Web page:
5th race: I arrived at the OTB for the 4th race, but did not play.  My top selection was Howie’s Tiz (2/1).  Two other contenders I liked were Accelerare (6/1) and Rap D’oro (22/1).  I’m a value bettor and I thought Acclerare was playable odds.  I played a Double with Accelerare with two horses in the 6th and another Double Acclerare and Rap D’oro with one horse in the 6th.  Then, I singled Howie’s Tiz in a Pick 3 using two in the 6th and one in the 7th.  Over the years, I’ve learned to never disregard your top choice no matter what the odds are.  Moreno won the race with Accelerare in 2nd.  Howie’s Tiz was 7th with Rap D’oro 9th.  Results: -$6

6th race: It really looked like favored Power Broker (6/5) would be able to control the pace.  New Line (8/1) looked like he would be able to be within striking range while Micromanage (11/1) came back a winner and he could be a late threat.  I played an Exacta keying Power Broker with New Line and Micromanage while playing New Line and Micromanage to win as well  Power Broker led all the way with Micromanage rallying for the second spot for a $24.40 payoff.  Result: +$18.80

7th race: Reload was scratched and I thought the A-entry of Justin Phillip and Fast Bullet looked tough to beat.  They were 4/5 at post time and I decided not to play.  Fast Bullet led all the way with Justin Phillip chasing in 2nd for a 1-2 finish.  Result: no play

8th race: I thought this race came down to Stephanie’s Kitten (3/1) and Centre Court (5/2).  I decided to use these two in a Pick 4 with two in the 9th, a single in the 10th and five deep in the 11th.  When I made this bet, Stephanie’s Kitten was 2/1 and I decided not to play her to win.  I was surprised she drifted up to 3/1 at post time and she proved best late.  This was a mistake as I should have had some win money on her at those odds.  Pick 4 ticket is alive.  Result: $10 Pick 4 ticket alive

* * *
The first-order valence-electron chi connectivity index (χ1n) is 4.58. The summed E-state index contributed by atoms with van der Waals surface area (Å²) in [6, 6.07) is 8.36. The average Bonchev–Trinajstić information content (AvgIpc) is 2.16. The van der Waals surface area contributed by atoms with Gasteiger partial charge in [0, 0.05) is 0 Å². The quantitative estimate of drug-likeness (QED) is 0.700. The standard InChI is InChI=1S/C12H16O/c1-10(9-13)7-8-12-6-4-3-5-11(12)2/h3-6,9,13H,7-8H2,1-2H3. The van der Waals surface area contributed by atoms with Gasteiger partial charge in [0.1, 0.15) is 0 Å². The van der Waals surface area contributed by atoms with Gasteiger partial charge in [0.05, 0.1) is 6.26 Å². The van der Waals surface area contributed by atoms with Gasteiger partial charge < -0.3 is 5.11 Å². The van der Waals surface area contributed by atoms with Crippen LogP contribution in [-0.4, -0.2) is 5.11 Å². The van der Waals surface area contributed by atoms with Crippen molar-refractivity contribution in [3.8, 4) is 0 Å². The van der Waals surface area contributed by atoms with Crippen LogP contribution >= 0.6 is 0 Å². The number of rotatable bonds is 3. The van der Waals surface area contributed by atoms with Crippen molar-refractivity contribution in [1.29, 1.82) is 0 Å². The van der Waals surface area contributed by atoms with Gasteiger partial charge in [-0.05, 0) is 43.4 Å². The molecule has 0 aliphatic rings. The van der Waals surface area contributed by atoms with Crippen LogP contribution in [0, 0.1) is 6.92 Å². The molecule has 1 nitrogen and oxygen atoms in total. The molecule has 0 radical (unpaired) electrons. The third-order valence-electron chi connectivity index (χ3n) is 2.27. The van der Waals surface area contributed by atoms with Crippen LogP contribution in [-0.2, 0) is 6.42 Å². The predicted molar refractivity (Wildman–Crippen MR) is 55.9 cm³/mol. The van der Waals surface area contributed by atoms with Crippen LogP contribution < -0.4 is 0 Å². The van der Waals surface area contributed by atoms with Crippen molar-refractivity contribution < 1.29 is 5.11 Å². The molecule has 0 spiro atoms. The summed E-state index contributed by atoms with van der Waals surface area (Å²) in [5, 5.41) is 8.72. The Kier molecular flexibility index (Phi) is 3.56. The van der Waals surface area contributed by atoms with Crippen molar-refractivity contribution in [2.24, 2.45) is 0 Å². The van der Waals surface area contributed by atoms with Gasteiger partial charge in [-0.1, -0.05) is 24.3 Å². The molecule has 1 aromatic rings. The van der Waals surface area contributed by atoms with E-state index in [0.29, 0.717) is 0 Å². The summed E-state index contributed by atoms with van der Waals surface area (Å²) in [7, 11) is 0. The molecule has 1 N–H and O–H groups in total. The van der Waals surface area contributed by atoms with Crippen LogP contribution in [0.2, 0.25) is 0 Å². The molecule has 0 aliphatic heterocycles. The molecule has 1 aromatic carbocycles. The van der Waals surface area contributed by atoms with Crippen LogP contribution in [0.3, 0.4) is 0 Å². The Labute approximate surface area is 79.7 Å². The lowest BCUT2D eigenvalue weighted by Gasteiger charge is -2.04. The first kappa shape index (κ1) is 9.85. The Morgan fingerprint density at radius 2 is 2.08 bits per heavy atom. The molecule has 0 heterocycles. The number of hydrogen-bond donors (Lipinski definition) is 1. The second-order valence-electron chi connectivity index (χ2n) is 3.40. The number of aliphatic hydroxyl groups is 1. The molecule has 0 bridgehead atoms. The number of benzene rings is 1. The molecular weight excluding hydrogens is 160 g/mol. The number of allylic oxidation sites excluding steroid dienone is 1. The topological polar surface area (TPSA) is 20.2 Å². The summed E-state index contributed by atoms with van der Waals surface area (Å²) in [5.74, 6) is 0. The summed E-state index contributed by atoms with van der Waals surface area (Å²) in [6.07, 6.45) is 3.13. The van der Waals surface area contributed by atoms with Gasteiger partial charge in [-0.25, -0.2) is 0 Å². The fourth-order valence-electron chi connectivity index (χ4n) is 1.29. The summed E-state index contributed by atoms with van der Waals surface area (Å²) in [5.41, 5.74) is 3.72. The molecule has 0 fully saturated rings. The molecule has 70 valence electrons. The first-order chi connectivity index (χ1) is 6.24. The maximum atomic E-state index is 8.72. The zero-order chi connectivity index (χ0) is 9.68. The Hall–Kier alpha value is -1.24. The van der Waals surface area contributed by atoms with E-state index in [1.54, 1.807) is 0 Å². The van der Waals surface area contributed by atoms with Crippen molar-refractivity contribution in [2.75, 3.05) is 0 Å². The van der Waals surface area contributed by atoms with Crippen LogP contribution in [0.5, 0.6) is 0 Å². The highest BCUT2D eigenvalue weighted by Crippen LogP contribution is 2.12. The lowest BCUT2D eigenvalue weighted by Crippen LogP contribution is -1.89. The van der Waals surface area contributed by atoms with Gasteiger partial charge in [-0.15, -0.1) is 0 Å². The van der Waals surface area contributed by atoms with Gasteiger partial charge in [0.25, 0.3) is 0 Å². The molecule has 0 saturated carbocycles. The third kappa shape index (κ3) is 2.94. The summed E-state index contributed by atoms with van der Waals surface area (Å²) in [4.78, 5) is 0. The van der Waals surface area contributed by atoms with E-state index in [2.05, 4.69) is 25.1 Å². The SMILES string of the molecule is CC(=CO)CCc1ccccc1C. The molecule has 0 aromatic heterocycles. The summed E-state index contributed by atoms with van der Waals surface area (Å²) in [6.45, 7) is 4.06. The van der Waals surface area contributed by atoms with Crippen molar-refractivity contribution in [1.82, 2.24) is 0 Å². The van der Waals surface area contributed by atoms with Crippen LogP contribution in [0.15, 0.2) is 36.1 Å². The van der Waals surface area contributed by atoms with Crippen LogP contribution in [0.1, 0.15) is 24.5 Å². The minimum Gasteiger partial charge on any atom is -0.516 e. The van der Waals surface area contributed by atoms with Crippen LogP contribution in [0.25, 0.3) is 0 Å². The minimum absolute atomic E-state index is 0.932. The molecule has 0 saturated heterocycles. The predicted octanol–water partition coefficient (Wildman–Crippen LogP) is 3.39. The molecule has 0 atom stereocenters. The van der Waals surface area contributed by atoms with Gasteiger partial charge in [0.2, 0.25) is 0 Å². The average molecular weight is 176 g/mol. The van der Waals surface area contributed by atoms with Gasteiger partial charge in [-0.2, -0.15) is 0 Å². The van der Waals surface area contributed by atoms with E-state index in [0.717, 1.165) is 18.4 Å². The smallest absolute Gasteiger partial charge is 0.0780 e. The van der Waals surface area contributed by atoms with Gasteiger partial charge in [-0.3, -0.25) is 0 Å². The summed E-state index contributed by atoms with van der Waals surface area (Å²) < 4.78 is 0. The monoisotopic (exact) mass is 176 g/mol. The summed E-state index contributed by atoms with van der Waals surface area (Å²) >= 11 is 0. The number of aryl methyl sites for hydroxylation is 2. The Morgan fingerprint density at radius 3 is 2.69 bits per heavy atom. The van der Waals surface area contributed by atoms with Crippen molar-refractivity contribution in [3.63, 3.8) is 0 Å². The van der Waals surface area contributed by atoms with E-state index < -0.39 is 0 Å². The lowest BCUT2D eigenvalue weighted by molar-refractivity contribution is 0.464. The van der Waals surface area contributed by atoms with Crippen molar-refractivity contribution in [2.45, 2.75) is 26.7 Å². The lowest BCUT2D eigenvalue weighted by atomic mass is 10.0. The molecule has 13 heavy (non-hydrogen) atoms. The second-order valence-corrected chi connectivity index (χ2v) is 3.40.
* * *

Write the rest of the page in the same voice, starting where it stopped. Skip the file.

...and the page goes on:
9th race: This is where I made a big mistake.  I did not have the confidence to single Stephanie’s Kitten in the 8th and only used two in this wide-open race.  I used Declan’s Warrior (9/2) and Clearly Now (9/2).  The race had a lot of early speed and it looked like it would set up well for a closer.  My two selections rallied, but finished 2-3 as they were outfinished by Forty Tales.  No doubt Forty Tales was a contender and he was a closer.  Result: -$10 (Pick 4 ticket)

10th race: Point Of Entry was a total standout on paper.  He was the class of the race, he could handle a yielding course and he was the heavy favorite at 1/2.  Usually if there is an upset, it can be by a frontrunner so I placed $2 win on Plainview (23/1).  I then played a $10 Double from Point Of Entry to Freedom Child.  Also, I played a $2 Double Point Of Entry with longshots Palace Malice and Midnight Taboo.  The Double payoffs to Orb and Revolutionary were too low for me to play. Point Of Entry grinded out the win with Plainview fading to 6th.  Result $14 in Doubles alive

11th race: Since I did not have my other contenders Orb or Revolutionary in my Doubles, I used them in an Exacta on top with my three Double horses, Freedom Child, Midnight Taboo and Palace Malice.  That way, if one of my Double horses finishes 2nd I have a chance to catch the Exacta.  I also played an Exacta using Freedom Child and Palace Malice with Midnight Taboo hoping for a big payoff.  Freedom Child popped and stopped.  Midnight Taboo finished 12th and Palace Malice won.  When I bet the Doubles, the payoff to Palace Malice was $54.  It only paid $36.20 and the parlay would have paid $45.80.  That’s the chance you take in Double wagering.  Results: +$14.20